In 1990, the late American photographer Mary Ellen Mark captured a photo titled “Amanda and her Cousin Amy,” which showed a 9-year-old girl named Amanda smoking a cigarette while standing in a swimming pool with her 8-year-old cousin, Amy. It’s a striking photo that became one of Mark’s most famous works, but have you ever wondered what became of the two girls?
|Amanda and her Cousin Amy: Mary Ellen Mark photographed Amanda Marie Ellison, 9 (right), and Amy Minton Velasquez, 8, in Valdese, N.C., in 1990. (Courtesy of Mary Ellen Mark Studio and Library)|
After Mary Ellen Mark passed away on May 25, 2015 in New York, NPR decided to dig into this particular photo and find out more about the subjects in the shot. Why was she smoking and wearing makeup and fake nails at age 9? What does she remember of the photo shoot? And what has happened since that sunny afternoon in 1990?
She now goes by Amanda Marie Ellison — her surname was Minton at the time of the photo and lives in Lenoir, North Carolina. She hasn’t quit smoking since the photo was taken nearly three decades ago, and indeed still remembers the photo.
“Never forgotten it. Never in my life have I forgotten it,” she told NPR.
Mark formed a bond with Ellison over multiple photo shoots, but after Mark left, she lost track of the photographer’s name and phone number. For 25 years, she searched for the photo to no avail. It was only at the death of the photographer that Ellison had any news of her, via a Facebook post by her cousin.
“I cried. I cried. Because … all at once, there it was”
In 1990, Mark had been sent to rural North Carolina by LIFE magazine to cover a school for “problem children.” Ellison was one of those children. “She’s my favorite,” Mark told British Vogue in 1993. “She was so bad she was wonderful, she had a really vulgar mouth, she was brilliant.”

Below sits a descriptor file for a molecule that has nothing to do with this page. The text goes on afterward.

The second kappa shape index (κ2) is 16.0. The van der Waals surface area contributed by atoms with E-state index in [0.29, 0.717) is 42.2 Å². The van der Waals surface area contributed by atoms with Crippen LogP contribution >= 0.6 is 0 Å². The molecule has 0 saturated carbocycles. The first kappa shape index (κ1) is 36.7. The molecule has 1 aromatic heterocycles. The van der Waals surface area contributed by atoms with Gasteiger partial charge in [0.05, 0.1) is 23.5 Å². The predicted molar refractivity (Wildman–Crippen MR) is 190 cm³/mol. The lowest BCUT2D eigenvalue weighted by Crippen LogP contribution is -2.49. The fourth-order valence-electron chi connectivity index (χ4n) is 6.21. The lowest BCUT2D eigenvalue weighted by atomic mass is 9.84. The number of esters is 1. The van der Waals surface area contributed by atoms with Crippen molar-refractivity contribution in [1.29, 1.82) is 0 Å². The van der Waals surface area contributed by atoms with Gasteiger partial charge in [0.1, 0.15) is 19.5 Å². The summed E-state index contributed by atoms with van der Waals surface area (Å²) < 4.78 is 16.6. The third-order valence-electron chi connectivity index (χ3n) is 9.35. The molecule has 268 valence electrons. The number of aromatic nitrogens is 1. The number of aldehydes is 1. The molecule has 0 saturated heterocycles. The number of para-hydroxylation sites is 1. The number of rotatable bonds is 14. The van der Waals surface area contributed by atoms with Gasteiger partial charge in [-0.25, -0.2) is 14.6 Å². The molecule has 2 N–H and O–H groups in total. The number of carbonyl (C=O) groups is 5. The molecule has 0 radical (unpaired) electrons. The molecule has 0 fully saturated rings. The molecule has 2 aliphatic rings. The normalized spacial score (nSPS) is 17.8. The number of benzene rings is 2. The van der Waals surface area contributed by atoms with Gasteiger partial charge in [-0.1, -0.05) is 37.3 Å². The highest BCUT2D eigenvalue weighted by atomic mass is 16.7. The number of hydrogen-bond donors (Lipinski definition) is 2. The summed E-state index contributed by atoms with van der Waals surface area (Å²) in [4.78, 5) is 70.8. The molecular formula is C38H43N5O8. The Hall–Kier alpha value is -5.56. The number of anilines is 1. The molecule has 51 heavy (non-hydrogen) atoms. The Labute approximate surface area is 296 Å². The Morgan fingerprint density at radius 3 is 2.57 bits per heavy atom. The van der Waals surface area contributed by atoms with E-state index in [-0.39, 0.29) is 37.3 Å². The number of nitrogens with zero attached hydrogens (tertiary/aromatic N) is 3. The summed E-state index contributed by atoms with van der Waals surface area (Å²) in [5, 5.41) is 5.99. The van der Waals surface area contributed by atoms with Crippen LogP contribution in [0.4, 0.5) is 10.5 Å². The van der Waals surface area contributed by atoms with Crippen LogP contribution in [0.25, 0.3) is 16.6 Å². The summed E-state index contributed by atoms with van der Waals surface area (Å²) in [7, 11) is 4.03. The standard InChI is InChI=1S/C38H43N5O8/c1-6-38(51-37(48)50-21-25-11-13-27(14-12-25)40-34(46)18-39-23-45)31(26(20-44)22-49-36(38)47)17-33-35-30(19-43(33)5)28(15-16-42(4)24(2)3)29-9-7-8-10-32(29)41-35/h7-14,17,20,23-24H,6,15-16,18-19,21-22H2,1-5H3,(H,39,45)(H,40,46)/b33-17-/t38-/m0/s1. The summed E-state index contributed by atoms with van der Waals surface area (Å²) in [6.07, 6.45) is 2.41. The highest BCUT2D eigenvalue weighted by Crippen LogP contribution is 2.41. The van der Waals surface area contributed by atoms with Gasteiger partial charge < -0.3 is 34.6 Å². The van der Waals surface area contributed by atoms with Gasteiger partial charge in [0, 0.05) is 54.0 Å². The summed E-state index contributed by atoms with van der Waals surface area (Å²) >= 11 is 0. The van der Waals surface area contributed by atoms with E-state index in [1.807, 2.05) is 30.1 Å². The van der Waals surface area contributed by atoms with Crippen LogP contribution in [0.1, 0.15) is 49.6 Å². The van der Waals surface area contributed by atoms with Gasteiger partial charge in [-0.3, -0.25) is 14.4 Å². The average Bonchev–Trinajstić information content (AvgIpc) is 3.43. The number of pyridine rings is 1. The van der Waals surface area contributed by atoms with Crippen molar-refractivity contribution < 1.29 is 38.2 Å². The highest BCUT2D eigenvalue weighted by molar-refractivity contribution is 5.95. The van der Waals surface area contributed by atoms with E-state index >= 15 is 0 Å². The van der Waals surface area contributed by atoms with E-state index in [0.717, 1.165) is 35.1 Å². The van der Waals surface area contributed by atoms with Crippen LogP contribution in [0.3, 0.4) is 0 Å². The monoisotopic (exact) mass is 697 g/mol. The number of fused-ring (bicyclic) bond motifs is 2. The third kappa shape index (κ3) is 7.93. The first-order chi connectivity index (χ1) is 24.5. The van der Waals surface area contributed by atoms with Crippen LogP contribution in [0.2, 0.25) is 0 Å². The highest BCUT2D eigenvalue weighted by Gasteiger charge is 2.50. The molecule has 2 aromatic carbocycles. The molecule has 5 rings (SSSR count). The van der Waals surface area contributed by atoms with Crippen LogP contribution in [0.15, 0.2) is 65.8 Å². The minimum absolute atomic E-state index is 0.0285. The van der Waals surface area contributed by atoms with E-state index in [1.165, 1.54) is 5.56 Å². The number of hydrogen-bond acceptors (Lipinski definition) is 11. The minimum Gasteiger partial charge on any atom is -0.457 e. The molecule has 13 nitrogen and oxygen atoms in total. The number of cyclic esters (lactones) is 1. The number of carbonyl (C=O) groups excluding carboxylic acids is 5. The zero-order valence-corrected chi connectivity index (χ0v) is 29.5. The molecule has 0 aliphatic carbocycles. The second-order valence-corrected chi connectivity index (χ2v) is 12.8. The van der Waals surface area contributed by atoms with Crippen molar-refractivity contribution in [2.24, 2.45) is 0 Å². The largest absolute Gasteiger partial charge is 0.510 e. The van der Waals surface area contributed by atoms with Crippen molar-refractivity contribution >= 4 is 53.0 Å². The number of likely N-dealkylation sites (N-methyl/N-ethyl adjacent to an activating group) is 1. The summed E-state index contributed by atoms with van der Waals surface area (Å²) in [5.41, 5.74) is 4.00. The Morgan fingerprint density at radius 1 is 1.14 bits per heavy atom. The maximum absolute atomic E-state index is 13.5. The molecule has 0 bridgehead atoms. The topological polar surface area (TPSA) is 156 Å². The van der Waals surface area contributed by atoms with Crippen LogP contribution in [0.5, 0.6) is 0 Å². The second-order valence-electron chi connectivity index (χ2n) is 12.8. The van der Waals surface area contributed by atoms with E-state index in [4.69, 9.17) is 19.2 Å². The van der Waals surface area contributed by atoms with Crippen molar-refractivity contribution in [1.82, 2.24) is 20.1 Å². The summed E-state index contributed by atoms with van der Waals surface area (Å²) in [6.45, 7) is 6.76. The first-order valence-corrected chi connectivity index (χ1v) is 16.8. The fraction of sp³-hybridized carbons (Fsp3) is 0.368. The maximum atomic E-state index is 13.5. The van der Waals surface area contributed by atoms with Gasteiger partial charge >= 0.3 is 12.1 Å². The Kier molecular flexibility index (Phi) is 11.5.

Mark added: “I was something of a problem kid. I was emotional, wild, rebellious at school. I’m very touched by kids who don’t have advantages; they are much more interesting than kids who have everything. They have a lot of passion and emotion, such a strong will.”
|Photographer Mary Ellen Mark in New York City in 1987. (Courtesy of Mary Ellen Mark Studio and Library)|
At that time, Ellison was living in a house in a poor neighborhood nicknamed “Sin City.” She said the rent was very low and that there were many addicts among the tenants. That’s when she started bumming cigarettes and smoking.
“If I couldn’t get [cigarettes], if somebody wouldn’t give them to me, yes, I’d steal a pack of cigarettes and be gone,” she said. “I’d sit in the woods and smoke ’til they were gone.”
At 11, she stayed with a foster family, then moved from home to home. She developed an addiction to hard drugs at the age of 16.
Since then Amanda Marie Ellison has been in prison, and still surrounded by fools and drugs. Although she said her daily life has improved, her fate remains far from the one she had imagined would be hers since the famous photograph.
Jeff Jacobson, a New York photographer and a friend of Mark, says she was not the type to give her subjects false impressions. But he says, “In any photographic encounter, the one person that always benefits and always is in a more powerful position and always knows more is the photographer.”